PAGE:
Properly Storing Cast Iron

Cast iron is one of my favorite kitchen tools. I’ve learned quite a bit about utilizing this type of metal in cooking as it truly is a skill to learn as you go. One of the keys to success with cast iron is proper storage of the skillets. Problems such as rust and infrequent use often result from poor storage.

But how exactly should one store these durable and old fashioned pans? Let’s dive into what I’ve learned about properly storing cast iron.

Many mistakes have been made along my cast iron journey, so I’ve shared them all here: Cast Iron Mistakes to Avoid, as well as Cast Iron Cooking Tips, and The Dos & Don’ts of Cleaning Cast Iron. Hopefully my mistakes can help you gain success as you cook with these old fashioned pans!

Proper storage of cast iron pans can prevent rust and extend the life of these old fashioned skillets. In this blog post we’ll discuss a few of the tips and ticks I’ve learned about storing cast iron. I’ll hopefully be able to answer a few common questions you may have and even aid in your success with cooking with cast iron.

Why We Use Cast Iron in Our Kitchen

  • Many other ‘non-stick’ pans are covered in a coating full of a carcinogenic chemical called perfluorooctanoic acid that will leech into the food during use and fill the air with toxic fumes. That’s not what I want! This health concern is what drew me towards cast iron because it is chemical free.
  • I also heard a lot of testimonies raving about how much better food cooks on cast iron than other pans. I won’t pretend to understand all the science behind this point, but, after months of use, I must say it is true! Something about this cooking surface makes potatoes crispier, eggs more tasteful, meat juicier, and so on.

How to Properly Store Cast Iron

1. Keep in a dry cabinet

Cast iron is much more prone to rusting than any other type of metal. While rusting can be corrected and won’t completely ruin your skillets, it should still be avoided if possible! This means choosing a cabinet that is quite dry. Avoid cabinets under or beside the sink as these are probably the most prone to developing moisture.

2. Dry thoroughly before stashing away

Maybe you’re seeing the theme here…moisture isn’t a friend to cast iron. Be sure to thoroughly dry each piece of cast iron before placing it back into storage.

Here’s my routine:

Rinse the skillets, place on a warm burner or in a warm oven, allow all the moisture to evaporate, apply a thin layer of oil to re-season, remove from heat, and store away for later.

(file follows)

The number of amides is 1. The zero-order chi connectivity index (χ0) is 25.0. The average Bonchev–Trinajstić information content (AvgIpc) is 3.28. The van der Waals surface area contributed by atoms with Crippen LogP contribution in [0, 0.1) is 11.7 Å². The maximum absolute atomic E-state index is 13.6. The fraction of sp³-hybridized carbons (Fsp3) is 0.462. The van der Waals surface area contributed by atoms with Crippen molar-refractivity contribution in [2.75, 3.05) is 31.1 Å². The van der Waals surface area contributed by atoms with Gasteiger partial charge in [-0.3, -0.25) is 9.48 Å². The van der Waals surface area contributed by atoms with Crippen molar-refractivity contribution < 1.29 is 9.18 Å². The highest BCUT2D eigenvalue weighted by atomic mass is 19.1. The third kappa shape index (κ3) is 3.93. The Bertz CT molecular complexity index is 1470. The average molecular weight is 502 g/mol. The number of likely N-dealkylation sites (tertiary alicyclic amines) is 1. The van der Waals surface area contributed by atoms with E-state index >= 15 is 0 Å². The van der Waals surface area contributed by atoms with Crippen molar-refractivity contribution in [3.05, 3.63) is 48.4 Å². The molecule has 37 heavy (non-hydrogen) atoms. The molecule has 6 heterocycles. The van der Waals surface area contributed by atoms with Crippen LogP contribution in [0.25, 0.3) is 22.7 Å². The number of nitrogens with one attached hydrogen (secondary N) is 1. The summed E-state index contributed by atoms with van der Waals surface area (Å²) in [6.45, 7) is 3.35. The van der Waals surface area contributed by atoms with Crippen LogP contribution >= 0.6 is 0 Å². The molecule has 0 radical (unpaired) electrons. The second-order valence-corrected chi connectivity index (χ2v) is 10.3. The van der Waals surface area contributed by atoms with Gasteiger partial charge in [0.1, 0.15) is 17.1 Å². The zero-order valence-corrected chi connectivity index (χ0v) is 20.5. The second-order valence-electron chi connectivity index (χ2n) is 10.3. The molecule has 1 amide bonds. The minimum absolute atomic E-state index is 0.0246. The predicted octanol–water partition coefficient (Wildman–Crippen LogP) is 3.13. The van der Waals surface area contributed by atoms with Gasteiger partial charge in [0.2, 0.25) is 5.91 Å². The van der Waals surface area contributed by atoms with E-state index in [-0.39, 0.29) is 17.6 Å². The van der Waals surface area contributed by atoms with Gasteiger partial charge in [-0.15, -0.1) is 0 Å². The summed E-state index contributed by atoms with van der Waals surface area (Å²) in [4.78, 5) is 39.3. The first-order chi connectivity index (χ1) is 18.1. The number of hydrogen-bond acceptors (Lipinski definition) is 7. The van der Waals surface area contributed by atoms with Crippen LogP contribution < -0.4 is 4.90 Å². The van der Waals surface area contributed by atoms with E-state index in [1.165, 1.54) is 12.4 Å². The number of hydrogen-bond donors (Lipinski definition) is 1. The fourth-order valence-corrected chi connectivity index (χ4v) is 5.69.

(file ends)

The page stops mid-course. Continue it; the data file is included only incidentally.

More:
The warm oven or burner trick is a pretty fool-proof way at ensuring all of the moisture is gone!

3. Keep it on the stovetop

The stovetop is my favorite place to store cast iron skillets because it gives them plenty of airflow and ensures that I will use them frequently! There’s something about digging for pans and skillets in the cabinet that just isn’t inspiring, but a skillet in plain sight motivates me to get cooking!

4. Store in the oven

I know many people who love storing pots and pans in the oven. This method is not for me because I would forget they are in there and scorch them while preheating the oven! But, regardless of my preferences, this is another option for storing cast iron.

The oven may still be warm, so this would help remove excess moisture from the pans. Just remember that the pans will be hot if you preheat the oven with them still inside!

5. Hang them up

Hang those cast iron skillets on the wall or above the oven if space allows. Just be sure that the hooks you use are very strong and secured into the studs of the walls. Cast iron is very heavy!

Bonus…this also doubles as practical farmhouse decorations!

How to Season Cast Iron

In order to know how to store and utilize cast iron, one must first implement the initial seasoning! All it takes is oil, a cast iron pan, and an oven.

You can read all the details about this seasoning process in my How to Season Cast Iron blog post!

How to Maintain the Seasoning on Cast Iron

Cast iron should go through one seasoning, but that doesn’t mean that more layers shouldn’t continue to be added throughout the years too. Here we’ll discuss the best methods I’ve learned for maintaining the seasoning on cast iron skillets and pans. These tips will aid in your pans remaining non-stick.

More on Cast Iron

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